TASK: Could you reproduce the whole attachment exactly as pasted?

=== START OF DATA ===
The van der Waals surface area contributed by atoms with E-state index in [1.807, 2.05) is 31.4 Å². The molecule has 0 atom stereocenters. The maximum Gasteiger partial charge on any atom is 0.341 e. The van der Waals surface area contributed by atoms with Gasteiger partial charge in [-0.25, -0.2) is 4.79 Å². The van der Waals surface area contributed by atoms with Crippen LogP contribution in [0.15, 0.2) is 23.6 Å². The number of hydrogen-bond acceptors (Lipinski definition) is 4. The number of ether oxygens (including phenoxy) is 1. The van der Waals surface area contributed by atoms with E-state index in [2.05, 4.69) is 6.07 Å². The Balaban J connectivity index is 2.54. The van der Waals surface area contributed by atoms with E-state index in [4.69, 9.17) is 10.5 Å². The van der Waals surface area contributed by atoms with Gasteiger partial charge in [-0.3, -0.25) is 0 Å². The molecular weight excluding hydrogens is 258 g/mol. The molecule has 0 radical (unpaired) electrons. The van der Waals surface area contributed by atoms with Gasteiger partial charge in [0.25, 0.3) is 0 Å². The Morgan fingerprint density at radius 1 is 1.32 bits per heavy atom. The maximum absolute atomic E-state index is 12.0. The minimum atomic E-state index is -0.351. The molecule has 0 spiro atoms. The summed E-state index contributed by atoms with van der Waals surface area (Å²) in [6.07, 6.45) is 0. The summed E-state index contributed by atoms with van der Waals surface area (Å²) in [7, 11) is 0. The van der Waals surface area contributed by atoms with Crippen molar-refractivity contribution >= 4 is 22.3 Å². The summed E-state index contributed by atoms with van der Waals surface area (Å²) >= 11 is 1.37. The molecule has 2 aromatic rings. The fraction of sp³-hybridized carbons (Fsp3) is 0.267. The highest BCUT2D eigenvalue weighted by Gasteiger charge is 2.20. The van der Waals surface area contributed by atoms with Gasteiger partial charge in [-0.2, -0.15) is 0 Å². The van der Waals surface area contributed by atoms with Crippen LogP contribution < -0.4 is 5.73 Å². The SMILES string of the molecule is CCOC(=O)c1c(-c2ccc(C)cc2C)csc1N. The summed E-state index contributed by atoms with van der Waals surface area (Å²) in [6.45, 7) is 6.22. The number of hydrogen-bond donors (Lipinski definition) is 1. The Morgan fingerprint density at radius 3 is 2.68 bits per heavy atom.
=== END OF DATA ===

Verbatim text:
The van der Waals surface area contributed by atoms with E-state index in [1.807, 2.05) is 31.4 Å². The molecule has 0 atom stereocenters. The maximum Gasteiger partial charge on any atom is 0.341 e. The van der Waals surface area contributed by atoms with Gasteiger partial charge in [-0.25, -0.2) is 4.79 Å². The van der Waals surface area contributed by atoms with Crippen LogP contribution in [0.15, 0.2) is 23.6 Å². The number of hydrogen-bond acceptors (Lipinski definition) is 4. The number of ether oxygens (including phenoxy) is 1. The van der Waals surface area contributed by atoms with E-state index in [2.05, 4.69) is 6.07 Å². The Balaban J connectivity index is 2.54. The van der Waals surface area contributed by atoms with E-state index in [4.69, 9.17) is 10.5 Å². The van der Waals surface area contributed by atoms with Gasteiger partial charge in [-0.3, -0.25) is 0 Å². The molecular weight excluding hydrogens is 258 g/mol. The molecule has 0 radical (unpaired) electrons. The van der Waals surface area contributed by atoms with Gasteiger partial charge in [0.25, 0.3) is 0 Å². The Morgan fingerprint density at radius 1 is 1.32 bits per heavy atom. The maximum absolute atomic E-state index is 12.0. The minimum atomic E-state index is -0.351. The molecule has 0 spiro atoms. The summed E-state index contributed by atoms with van der Waals surface area (Å²) in [6.07, 6.45) is 0. The summed E-state index contributed by atoms with van der Waals surface area (Å²) in [7, 11) is 0. The van der Waals surface area contributed by atoms with Crippen molar-refractivity contribution >= 4 is 22.3 Å². The summed E-state index contributed by atoms with van der Waals surface area (Å²) >= 11 is 1.37. The molecule has 2 aromatic rings. The fraction of sp³-hybridized carbons (Fsp3) is 0.267. The highest BCUT2D eigenvalue weighted by Gasteiger charge is 2.20. The van der Waals surface area contributed by atoms with Gasteiger partial charge in [-0.2, -0.15) is 0 Å². The van der Waals surface area contributed by atoms with Crippen LogP contribution < -0.4 is 5.73 Å². The SMILES string of the molecule is CCOC(=O)c1c(-c2ccc(C)cc2C)csc1N. The summed E-state index contributed by atoms with van der Waals surface area (Å²) in [6.45, 7) is 6.22. The number of hydrogen-bond donors (Lipinski definition) is 1. The Morgan fingerprint density at radius 3 is 2.68 bits per heavy atom.